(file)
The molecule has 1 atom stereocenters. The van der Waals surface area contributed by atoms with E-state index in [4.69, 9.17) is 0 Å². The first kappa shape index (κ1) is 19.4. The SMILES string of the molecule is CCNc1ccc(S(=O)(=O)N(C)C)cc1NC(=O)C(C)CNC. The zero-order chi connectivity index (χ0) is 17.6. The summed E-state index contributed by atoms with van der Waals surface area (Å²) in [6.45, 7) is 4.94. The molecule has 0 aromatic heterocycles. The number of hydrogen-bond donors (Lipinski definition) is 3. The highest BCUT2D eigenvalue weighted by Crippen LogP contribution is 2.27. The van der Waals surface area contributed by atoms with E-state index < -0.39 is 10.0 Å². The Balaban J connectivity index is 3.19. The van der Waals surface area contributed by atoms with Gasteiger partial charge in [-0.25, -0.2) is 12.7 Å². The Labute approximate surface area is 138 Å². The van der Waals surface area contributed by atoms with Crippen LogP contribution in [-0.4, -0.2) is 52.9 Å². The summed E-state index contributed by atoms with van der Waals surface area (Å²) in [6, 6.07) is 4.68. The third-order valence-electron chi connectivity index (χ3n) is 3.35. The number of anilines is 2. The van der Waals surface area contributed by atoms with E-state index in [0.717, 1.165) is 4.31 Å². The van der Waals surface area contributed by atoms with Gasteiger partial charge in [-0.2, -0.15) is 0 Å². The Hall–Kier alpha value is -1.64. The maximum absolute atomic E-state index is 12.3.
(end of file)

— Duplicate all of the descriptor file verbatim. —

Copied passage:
The molecule has 1 atom stereocenters. The van der Waals surface area contributed by atoms with E-state index in [4.69, 9.17) is 0 Å². The first kappa shape index (κ1) is 19.4. The SMILES string of the molecule is CCNc1ccc(S(=O)(=O)N(C)C)cc1NC(=O)C(C)CNC. The zero-order chi connectivity index (χ0) is 17.6. The summed E-state index contributed by atoms with van der Waals surface area (Å²) in [6.45, 7) is 4.94. The molecule has 0 aromatic heterocycles. The number of hydrogen-bond donors (Lipinski definition) is 3. The highest BCUT2D eigenvalue weighted by Crippen LogP contribution is 2.27. The van der Waals surface area contributed by atoms with E-state index < -0.39 is 10.0 Å². The Balaban J connectivity index is 3.19. The van der Waals surface area contributed by atoms with Gasteiger partial charge in [-0.25, -0.2) is 12.7 Å². The Labute approximate surface area is 138 Å². The van der Waals surface area contributed by atoms with Crippen LogP contribution in [-0.4, -0.2) is 52.9 Å². The summed E-state index contributed by atoms with van der Waals surface area (Å²) in [6, 6.07) is 4.68. The third-order valence-electron chi connectivity index (χ3n) is 3.35. The number of anilines is 2. The van der Waals surface area contributed by atoms with E-state index in [0.717, 1.165) is 4.31 Å². The van der Waals surface area contributed by atoms with Gasteiger partial charge in [-0.2, -0.15) is 0 Å². The Hall–Kier alpha value is -1.64. The maximum absolute atomic E-state index is 12.3.